My research program is broadly focused on applied aquatic ecology with an emphasis on fishes. In general, my work aims to fill critical data gaps needed by fisheries and water resource managers to implement effective restoration and conservation measures for imperiled species and ecosystems. In particular, my work has focused on how aquatic ecosystems function at varying spatio-temporal scales and how this influences species-habitat relationships. Recent and active study topics span the range of life history studies of threatened and endangered species to the role of climate variability and climate change on species and communities. I presently oversee (supervise and mentor) a team of eleven individuals, including five biologists (GS12, GS9, and GS7 levels) and six biological science technicians (GS7 and GS5 level). I work closely with scientists in other disciplines to tackle science challenges with comprehensive, interdisciplinary research. A particular strength of my research program is the ability to develop new technology and tools to generate novel solutions for difficult natural resource problems.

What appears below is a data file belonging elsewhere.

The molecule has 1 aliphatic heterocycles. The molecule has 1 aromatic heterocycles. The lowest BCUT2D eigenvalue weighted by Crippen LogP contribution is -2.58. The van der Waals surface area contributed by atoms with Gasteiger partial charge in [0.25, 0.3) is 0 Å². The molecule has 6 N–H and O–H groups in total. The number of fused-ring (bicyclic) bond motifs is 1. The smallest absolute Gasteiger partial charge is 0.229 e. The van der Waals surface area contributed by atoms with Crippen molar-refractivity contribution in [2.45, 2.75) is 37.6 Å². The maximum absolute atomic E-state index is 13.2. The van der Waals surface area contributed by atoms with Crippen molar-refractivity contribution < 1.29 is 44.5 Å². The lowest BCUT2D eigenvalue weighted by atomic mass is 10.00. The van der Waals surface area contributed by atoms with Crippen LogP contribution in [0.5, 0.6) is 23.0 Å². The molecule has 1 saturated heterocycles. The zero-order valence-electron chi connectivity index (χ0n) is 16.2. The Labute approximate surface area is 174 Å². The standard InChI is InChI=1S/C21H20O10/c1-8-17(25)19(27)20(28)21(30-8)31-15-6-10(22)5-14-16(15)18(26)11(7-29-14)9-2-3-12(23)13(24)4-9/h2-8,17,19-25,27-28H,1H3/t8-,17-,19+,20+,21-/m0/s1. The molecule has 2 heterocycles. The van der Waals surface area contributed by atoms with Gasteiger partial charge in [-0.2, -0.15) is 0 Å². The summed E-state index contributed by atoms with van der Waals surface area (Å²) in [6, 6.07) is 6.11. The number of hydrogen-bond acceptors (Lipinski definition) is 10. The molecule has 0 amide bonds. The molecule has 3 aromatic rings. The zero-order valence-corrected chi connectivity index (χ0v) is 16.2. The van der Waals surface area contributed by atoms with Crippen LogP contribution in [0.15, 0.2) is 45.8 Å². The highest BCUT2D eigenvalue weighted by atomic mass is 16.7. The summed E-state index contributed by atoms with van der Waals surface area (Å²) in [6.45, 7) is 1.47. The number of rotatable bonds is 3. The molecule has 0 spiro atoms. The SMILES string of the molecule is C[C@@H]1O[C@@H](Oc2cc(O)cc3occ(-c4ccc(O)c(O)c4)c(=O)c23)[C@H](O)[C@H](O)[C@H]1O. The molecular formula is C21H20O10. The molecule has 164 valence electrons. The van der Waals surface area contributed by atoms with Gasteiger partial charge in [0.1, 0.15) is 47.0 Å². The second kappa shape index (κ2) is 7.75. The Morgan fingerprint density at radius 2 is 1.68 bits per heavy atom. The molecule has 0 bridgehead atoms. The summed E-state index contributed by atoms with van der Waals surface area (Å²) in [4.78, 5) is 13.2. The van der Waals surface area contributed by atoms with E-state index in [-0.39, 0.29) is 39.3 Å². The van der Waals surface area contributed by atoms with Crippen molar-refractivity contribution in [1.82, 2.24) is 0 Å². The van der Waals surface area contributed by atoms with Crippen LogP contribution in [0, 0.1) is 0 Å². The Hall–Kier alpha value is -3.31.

Speaker: Fred Feyrer, USGS
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